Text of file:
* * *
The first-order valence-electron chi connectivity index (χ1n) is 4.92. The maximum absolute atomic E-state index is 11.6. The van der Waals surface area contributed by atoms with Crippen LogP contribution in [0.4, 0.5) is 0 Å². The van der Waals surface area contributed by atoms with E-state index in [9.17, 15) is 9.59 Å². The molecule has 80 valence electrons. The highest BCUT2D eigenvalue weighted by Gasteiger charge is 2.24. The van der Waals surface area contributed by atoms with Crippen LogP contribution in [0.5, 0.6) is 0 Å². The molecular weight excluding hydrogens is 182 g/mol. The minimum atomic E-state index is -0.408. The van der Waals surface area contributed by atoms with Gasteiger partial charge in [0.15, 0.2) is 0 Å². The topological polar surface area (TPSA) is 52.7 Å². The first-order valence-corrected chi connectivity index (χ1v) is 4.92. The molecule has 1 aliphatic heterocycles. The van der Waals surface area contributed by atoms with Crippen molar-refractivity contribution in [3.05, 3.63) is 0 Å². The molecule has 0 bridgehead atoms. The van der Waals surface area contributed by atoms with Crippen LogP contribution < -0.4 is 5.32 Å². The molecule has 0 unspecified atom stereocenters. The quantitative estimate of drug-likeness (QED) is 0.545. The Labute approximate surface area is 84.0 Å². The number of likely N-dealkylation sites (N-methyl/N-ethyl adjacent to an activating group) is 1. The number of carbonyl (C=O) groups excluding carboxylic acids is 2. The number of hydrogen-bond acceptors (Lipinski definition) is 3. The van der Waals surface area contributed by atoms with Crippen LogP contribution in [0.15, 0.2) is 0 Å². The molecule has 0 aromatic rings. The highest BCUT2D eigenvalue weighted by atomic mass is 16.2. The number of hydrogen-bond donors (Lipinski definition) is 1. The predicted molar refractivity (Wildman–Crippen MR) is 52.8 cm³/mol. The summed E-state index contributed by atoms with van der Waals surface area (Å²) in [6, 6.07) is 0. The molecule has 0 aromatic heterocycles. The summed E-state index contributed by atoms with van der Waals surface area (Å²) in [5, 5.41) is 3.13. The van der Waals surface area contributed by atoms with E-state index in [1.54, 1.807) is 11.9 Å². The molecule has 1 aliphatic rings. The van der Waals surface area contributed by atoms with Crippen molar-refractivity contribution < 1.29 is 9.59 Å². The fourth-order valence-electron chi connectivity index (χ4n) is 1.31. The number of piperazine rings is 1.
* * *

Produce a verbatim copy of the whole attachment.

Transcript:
The first-order valence-electron chi connectivity index (χ1n) is 4.92. The maximum absolute atomic E-state index is 11.6. The van der Waals surface area contributed by atoms with Crippen LogP contribution in [0.4, 0.5) is 0 Å². The van der Waals surface area contributed by atoms with E-state index in [9.17, 15) is 9.59 Å². The molecule has 80 valence electrons. The highest BCUT2D eigenvalue weighted by Gasteiger charge is 2.24. The van der Waals surface area contributed by atoms with Crippen LogP contribution in [0.5, 0.6) is 0 Å². The molecular weight excluding hydrogens is 182 g/mol. The minimum atomic E-state index is -0.408. The van der Waals surface area contributed by atoms with Gasteiger partial charge in [0.15, 0.2) is 0 Å². The topological polar surface area (TPSA) is 52.7 Å². The first-order valence-corrected chi connectivity index (χ1v) is 4.92. The molecule has 1 aliphatic heterocycles. The van der Waals surface area contributed by atoms with Crippen molar-refractivity contribution in [3.05, 3.63) is 0 Å². The molecule has 0 bridgehead atoms. The van der Waals surface area contributed by atoms with Crippen LogP contribution < -0.4 is 5.32 Å². The molecule has 0 unspecified atom stereocenters. The quantitative estimate of drug-likeness (QED) is 0.545. The Labute approximate surface area is 84.0 Å². The number of likely N-dealkylation sites (N-methyl/N-ethyl adjacent to an activating group) is 1. The number of carbonyl (C=O) groups excluding carboxylic acids is 2. The number of hydrogen-bond acceptors (Lipinski definition) is 3. The van der Waals surface area contributed by atoms with Crippen LogP contribution in [0.15, 0.2) is 0 Å². The molecule has 0 aromatic rings. The highest BCUT2D eigenvalue weighted by atomic mass is 16.2. The number of hydrogen-bond donors (Lipinski definition) is 1. The predicted molar refractivity (Wildman–Crippen MR) is 52.8 cm³/mol. The summed E-state index contributed by atoms with van der Waals surface area (Å²) in [6, 6.07) is 0. The molecule has 0 aromatic heterocycles. The summed E-state index contributed by atoms with van der Waals surface area (Å²) in [5, 5.41) is 3.13. The van der Waals surface area contributed by atoms with E-state index in [1.54, 1.807) is 11.9 Å². The molecule has 1 aliphatic rings. The van der Waals surface area contributed by atoms with Crippen molar-refractivity contribution < 1.29 is 9.59 Å². The fourth-order valence-electron chi connectivity index (χ4n) is 1.31. The number of piperazine rings is 1.